Nothing terribly exciting to report lately. Ashley the goat, who had chronic problems with worms earlier in the year (quite common for goats and sheep both), started having problems again. Rachel read that grey goats often suffer from copper deficiencies, and that copper deficiencies may lower a goat's resistance to worms. So maybe that's why she's having so many more problems than Mary Kate (who is brown).
One day she was looking particularly bad; she wouldn't stand up, and was shivering quite a bit as the worms really lower blood sugar and make it difficult to keep warm. Hearing stories about goats essentially dropping over dead in such situations caused a little concern, so we brought her inside to lay down in front of the wood stove that afternoon. She immediately perked up, but started screaming the instant I left the room, so I spent the rest of the afternoon working in the living room where she was. I was pleasantly surprised to see that she didn't leave any goat berries for us to clean up. Memphis the dog, however, was quite disappointed.
It was 15 degrees when I went out for this evening's milking. That means frozen teat-dip, but I've figured out that I can thaw it in the bucket of warm water I bring down for the pre-milking cleanup. I also figured out what I think was one of the causes of Buttercup's "dancing" in the stanchion, particularly towards the end of milking. We had left her halter on these last few weeks, thinking it was akin to a dog collar like the ones we keep on the goats. I decided that it wasn't really needed anymore, so took it off to reveal some sores along her jaw where her chewing caused it to chafe quite a bit. She seems to be a little less agitated now.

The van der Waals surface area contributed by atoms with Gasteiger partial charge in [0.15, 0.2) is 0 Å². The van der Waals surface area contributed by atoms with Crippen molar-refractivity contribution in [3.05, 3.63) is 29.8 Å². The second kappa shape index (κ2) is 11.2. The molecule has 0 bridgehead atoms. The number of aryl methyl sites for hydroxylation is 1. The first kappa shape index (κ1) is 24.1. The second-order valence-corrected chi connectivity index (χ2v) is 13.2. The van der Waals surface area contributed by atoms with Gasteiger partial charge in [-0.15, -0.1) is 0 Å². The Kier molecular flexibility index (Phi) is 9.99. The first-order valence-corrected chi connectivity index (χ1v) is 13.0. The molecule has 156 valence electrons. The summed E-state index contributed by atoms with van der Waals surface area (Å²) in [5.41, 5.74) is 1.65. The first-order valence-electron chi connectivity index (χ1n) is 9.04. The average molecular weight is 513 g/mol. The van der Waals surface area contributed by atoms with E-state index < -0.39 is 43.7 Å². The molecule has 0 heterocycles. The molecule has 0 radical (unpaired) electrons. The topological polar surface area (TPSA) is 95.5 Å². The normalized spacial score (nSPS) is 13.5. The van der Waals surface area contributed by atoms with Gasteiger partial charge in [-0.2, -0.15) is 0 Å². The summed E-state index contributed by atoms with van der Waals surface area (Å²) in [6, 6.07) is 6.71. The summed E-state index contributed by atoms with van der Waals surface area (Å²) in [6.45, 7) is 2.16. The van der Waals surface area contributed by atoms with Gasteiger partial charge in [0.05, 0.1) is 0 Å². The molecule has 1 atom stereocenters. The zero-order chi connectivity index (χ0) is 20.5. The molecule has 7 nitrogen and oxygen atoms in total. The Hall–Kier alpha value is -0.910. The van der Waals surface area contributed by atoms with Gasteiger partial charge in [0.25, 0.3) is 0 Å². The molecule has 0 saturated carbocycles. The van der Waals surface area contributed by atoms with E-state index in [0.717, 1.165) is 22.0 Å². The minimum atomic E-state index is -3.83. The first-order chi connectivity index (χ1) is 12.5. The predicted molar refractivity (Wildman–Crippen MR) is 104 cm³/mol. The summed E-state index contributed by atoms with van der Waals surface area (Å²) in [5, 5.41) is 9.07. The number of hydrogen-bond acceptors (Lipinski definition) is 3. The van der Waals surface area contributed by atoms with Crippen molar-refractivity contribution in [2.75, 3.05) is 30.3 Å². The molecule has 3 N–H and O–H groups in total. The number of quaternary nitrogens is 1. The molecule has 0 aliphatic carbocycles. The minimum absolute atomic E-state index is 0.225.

I've thus far tried to keep this blog on the subject of our adventures in farming, but I think it's time for a rant. Those of you who know me well know that I couldn't keep it hidden for too long. Below are the thoughts that run through my mind on most days.
Everyone who has ever been born is either dead, or will die someday. There's nothing new about that. Not everyone gets to live a long life; disease, famine, violence, accidents, and wars are an unavoidable part of human existence. But throughout most of history, I think most people have known that the potential to live to a ripe old age was always there, even if they themselves died young. Maybe their children would lead long and fulfilling lives.
I think that's changed now. I'm nearly certain that I will never reach "retirement" age, and I'm doubtful that my son will ever reach my current age. While I sincerely hope that I'm mistaken, I'm not really haunted by this thought anymore; I've come to accept it. On occasion I'm angry about it. I'm angry when I think that human greed and ignorance are the two things which have created this situation. But then I remember that human greed and ignorance on this scale are really unavoidable. So it's just something I have to accept.
So what dark and terrible force do I think is going to end our lives so abruptly? It's the coal generating the electricity to run the computer I'm typing on, among other things. You see, making carbon dioxide is the one thing that us 6.7 billion humans are *really* good at. In fact, there wouldn't be 6.7 billion humans if we weren't really good at this. The only reason there are this many of us is because we figured out how to use fossil fuels.